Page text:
My method of installing was done on Ubuntu, specifically the 18.04.4 LTS version, which is a fairly common distro, so hopefully that helps. If you're on something like Arch then you might need to make some adjustments. I'm also using the KDE Desktop Environment, which might be different from your DE, but hopefully it won't be an issue.
I'm also running an AMD GPU, which usually makes things easier on Linux compared to using an Nvidia card due to less driver headaches. I've never used a Nvidia one on linux so I can't really help you if that causes problems.
This guide also assumes you have full access to your system, I.E. you can use sudo or su or otherwise have permission to install something on the system. If you're on something really locked down like a Chromebook, then this might not work. You don't need to be root to play the game, but you will need it to install WINE and supporting programs.
What We're Gonna Use
Nowadays there's a lot of different 'front-end' programs for WINE, such as Steam's Proton, or Lutris, that can install certain programs and follow a pre-configured list of steps to get the program to run. There's even a setup for BYOND, but instead of using that, I'd rather use a different program, called PlayOnLinux, for a number of reasons.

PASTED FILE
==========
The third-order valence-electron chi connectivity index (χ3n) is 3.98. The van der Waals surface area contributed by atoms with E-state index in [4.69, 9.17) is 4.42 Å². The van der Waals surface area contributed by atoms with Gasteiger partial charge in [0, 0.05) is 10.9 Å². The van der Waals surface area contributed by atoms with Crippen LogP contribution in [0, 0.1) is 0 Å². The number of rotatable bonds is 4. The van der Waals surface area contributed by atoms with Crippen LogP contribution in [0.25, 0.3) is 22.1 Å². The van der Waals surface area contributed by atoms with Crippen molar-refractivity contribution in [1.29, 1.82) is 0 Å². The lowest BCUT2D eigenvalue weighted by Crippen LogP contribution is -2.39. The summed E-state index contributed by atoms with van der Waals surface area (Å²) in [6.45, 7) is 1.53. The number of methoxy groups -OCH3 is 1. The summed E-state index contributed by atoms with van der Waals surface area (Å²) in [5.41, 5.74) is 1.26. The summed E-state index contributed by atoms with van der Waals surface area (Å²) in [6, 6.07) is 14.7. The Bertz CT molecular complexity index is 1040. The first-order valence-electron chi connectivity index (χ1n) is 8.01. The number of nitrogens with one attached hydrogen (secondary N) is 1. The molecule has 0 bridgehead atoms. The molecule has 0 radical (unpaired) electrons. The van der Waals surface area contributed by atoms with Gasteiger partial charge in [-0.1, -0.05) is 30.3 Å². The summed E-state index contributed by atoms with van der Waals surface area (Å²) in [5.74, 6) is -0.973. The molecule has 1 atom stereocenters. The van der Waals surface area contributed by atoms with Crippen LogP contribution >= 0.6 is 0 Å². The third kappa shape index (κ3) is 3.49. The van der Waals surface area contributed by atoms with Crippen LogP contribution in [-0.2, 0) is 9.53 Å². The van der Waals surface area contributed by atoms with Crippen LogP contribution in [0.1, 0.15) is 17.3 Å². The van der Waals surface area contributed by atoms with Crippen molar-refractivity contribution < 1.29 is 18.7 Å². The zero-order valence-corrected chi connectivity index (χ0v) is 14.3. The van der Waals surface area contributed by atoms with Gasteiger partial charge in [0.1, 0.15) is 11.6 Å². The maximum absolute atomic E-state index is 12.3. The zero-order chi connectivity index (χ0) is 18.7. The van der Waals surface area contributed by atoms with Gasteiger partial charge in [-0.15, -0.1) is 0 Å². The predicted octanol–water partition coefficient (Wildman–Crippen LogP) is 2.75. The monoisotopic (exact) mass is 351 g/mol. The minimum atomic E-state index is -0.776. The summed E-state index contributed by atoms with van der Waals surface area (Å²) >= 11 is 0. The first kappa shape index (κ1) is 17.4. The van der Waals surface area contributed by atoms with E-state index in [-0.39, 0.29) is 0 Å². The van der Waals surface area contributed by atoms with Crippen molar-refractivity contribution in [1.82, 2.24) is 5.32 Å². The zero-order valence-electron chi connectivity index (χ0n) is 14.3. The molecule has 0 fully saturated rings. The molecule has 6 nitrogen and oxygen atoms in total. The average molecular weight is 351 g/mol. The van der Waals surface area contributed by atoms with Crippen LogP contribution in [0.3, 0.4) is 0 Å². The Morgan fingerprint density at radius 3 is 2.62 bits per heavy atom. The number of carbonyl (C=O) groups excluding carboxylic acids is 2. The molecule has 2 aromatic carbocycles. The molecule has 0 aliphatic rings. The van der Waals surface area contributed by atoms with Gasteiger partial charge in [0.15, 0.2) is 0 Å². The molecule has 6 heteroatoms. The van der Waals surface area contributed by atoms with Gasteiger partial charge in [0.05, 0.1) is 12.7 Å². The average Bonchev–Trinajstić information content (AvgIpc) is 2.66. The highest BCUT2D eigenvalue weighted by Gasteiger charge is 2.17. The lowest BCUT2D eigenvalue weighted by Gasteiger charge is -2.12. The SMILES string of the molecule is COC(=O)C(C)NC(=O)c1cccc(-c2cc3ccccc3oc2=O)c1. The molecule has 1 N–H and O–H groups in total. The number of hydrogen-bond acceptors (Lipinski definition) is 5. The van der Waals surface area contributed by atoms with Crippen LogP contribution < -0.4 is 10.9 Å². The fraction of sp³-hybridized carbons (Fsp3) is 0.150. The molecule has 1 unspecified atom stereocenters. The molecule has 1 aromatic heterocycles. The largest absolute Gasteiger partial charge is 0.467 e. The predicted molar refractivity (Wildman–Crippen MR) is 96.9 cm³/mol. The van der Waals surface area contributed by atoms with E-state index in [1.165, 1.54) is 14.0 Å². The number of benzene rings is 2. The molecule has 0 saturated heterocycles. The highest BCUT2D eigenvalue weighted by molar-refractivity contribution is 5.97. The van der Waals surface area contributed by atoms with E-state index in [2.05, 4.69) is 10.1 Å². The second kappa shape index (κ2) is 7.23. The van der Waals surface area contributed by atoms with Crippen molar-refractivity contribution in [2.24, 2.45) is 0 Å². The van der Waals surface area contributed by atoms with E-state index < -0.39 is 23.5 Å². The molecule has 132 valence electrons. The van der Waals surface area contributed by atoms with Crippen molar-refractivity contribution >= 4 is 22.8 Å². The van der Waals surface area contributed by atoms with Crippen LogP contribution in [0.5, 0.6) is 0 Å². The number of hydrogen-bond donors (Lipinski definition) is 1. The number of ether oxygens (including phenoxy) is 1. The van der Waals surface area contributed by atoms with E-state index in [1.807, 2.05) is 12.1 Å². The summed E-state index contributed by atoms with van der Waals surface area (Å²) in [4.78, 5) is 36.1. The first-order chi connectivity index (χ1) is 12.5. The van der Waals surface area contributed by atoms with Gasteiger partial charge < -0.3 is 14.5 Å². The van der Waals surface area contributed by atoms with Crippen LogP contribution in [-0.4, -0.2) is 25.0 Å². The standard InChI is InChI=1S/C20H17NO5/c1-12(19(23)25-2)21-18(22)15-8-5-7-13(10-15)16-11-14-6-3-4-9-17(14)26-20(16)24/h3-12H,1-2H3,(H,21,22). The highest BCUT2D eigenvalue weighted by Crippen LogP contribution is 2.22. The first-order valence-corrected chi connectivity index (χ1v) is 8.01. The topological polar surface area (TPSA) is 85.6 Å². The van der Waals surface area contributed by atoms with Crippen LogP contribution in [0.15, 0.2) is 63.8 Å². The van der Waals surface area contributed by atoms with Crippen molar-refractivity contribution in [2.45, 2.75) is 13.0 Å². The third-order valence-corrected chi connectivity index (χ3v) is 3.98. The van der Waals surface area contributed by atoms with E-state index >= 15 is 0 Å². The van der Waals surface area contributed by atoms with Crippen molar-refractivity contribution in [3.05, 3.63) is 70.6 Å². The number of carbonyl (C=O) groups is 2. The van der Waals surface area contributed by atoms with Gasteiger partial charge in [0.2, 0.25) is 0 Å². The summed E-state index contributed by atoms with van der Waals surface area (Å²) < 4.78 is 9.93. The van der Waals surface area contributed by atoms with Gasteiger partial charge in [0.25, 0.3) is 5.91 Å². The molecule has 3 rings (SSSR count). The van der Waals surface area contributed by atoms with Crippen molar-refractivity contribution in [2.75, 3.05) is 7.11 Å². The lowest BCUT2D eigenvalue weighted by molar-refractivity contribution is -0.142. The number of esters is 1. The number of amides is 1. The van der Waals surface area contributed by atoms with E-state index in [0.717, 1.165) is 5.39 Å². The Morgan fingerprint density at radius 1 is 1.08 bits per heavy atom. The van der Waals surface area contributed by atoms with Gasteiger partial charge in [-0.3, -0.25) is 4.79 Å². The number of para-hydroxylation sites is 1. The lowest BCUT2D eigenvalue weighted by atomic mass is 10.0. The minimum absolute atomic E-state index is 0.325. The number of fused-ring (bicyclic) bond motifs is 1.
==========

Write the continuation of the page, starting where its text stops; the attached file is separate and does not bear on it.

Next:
For starters, PlayOnLinux will handle a lot of the tedious management of 'wine bottles' and what version of WINE to use, but without just trying to handle absolutely everything automatically like Lutris does. This is a pro because if something goes wrong when using Lutris, it's pretty difficult to figure out what happened, while using PlayOnLinux lets us tinker with the setup heavily, but still handles the otherwise tedious management of other things that we would need to deal with if we were to just use WINE manually.
First, we need to install PlayOnLinux. In the world of Linux, generally the preferred method of installing a program is by using your distribution's package manager, as opposed to googling for the program and downloading it. Doing it this way is easier, faster, probably safer, and also will have your programs be easy to update. For Debian-based distros like Ubuntu, apt-get is used to install/uninstall programs. Other distros will likely have a different package manager, like Arch using pacman, so go look up which one your distro uses if you don't use apt.
I'd tell you that you can probably go find a nice front-end for your distro's package manager, and if you know of one you want to use, then you can use that just fine, but if you otherwise don't, I'll just use apt, a 'commandline front-end' for apt-get, in the command line, since later on in the install we're gonna be using the command line anyways, so now's a good time to get used to using it.
Now to the actual installation instructions. First, open a terminal using whatever terminal you like, and then type in
You'll probably be asked to type your password in, do so and then hit 'Y' to approve the install for that program and any other programs it depends on, and wait for it to finish.
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sudo apt install playonlinux
Setting up PlayOnLinux
After that's done, you should be able to find the new program on your menu bar, or you can just type